From the first preview of "The Nance," held on March 21, what I remember are the voices. Walking into the Lyceum, the oldest continuously operating legitimate theatre in New York City, an irony given that "The Nance" chronicles a bygone world of distinctly non-legit, I overheard a man and a woman talking in German. "Nein! Nein!" the woman was saying. "Nicht 'Fiddler on the Roof.' 'Die Producers!'" Apparently, they were arguing about which roles originated by Zero Mostel had been later played by Nathan Lane, star of "The Nance." For a moment, I thought they might also be talking about Lane's colleague in new show, Lewis J. Stadlen, who like Lane played Max Bialystock in the Broadway production of "The Producers." 

As I slid out of earshot, the woman tipped her hand definitely toward Lane: I heard her bark, "Estragon! Estragon!" That "Waiting for Godot" character is yet another role played by both Mostel and Lane. Meanwhile, Chauncey, the part taken by Lane in "The Nance," is his alone, and the full house packing the Lyceum for the first public outing was thoroughly entertained and engaged by what they observed onstage.

Among the most effusive audience members were a woman in a full-length fur and a man crowned by a Bialystock-style Homburg. They were among the first folks to leap to their feet at the creative curtain call. (Jack O'Brien, the director, learned years ago from Ellis Rabb during their stint at the Lyceum with the APA in the 1960s not to waste the theatrical opportunities of the final bow.) On the way out, I heard this couple enact an eerie parallel to the German duo, with another Mostel/Lane parallel and in Russian. "Da! Da!" the woman trumpeted. "Forum! Forum!"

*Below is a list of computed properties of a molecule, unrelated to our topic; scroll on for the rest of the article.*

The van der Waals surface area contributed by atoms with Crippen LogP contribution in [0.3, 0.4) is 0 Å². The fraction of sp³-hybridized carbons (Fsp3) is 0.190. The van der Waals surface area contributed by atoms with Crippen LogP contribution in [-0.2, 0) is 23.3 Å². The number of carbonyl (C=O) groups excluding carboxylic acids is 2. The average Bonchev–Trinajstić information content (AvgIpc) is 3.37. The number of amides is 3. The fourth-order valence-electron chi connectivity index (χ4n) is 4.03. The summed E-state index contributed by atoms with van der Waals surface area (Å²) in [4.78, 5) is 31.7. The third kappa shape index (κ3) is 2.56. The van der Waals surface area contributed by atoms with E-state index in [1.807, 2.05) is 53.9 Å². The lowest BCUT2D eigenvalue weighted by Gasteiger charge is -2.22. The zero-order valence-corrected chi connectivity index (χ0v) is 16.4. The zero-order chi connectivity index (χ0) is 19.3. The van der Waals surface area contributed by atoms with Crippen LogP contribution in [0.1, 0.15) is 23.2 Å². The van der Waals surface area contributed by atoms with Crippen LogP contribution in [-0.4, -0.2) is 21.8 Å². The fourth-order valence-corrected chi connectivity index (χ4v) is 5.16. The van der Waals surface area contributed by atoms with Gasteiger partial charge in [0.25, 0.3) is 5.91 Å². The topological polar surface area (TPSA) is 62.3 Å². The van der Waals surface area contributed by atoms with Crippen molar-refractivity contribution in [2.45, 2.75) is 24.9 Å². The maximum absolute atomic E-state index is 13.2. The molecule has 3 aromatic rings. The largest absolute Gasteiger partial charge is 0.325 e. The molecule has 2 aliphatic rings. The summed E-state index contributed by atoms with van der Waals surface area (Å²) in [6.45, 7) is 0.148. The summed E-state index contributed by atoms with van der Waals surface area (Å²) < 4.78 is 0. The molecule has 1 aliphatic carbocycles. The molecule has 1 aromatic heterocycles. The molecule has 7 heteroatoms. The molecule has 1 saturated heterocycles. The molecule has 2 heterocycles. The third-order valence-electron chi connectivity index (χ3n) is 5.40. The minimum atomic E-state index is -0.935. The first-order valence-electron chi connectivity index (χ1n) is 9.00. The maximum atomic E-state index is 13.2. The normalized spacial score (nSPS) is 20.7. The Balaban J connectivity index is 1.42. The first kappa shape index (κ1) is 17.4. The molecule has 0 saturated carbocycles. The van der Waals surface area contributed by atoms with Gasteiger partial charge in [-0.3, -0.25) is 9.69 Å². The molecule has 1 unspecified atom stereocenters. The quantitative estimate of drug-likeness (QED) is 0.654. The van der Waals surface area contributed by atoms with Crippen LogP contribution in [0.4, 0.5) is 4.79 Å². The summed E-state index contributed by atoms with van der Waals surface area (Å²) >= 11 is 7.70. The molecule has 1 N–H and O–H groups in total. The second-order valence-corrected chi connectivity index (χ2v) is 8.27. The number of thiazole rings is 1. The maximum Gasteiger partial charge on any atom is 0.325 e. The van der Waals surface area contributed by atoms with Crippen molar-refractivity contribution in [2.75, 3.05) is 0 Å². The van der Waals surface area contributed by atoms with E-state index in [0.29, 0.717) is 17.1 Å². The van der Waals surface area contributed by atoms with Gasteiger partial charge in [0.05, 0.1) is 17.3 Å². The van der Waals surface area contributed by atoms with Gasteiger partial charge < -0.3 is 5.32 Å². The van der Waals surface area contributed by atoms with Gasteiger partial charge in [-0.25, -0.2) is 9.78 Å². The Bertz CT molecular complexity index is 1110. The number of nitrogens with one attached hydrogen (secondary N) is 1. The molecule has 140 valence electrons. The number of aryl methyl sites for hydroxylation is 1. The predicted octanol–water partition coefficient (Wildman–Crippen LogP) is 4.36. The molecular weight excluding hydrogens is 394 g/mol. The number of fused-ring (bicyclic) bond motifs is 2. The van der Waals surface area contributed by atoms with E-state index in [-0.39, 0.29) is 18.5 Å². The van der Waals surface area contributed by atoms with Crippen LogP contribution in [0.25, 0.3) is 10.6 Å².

The post-performance meal, held across the street from the Lyceum at Bond 45, was conducted, as far as I could detect, entirely in English. After enjoying the generous buffet supper, I chatted with Douglas Carter Beane, author of "The Nance," who recently engaged in some of his own linguistic inspiration, providing a revised libretto for the Metropolitan Opera's upcoming production of Strauss's "Die Fledermaus." "I was so happy to finally see 'The Nance' with an audience," Beane told me. "They really seemed to warm to the world of burlesque, and to the backstage world of the play as well." 

Jonny Orsini, who plays Ned in Beane's comedy-drama, told me about voices of another kind. I asked him about how he prepared to do his vocal interpretations in the play of two titanic figures of the American theater in the mid-20th century: Helen Hayes and Talullah Bankhead. "I took a tip from the comedian Jay Mohr. He said that if you have to do vocal imitations of famous people that you shouldn't listen to those people themselves. You should listen to someone else doing them." Orsini asked O'Brien, his director, to do his version of the voices - a wise move given O'Brien's massive mental fund of actor lore. "I listened to Jack doing the voices," Orsini said. "That way, I wasn't trying to do an exact imitation, but just to give the general flavor of those ladies." Before I drifted out of the restaurant and into Times Square and the cold of New York's interminable winter this year, Orsini asked me if I'd like to hear the O'Brien recording some time.

I nodded my head and said nothing, but inwardly I was thinking: "Ya! Ya! Da! Da!"

Brendan Lemon is the American theater critic for the Financial Times and the editor of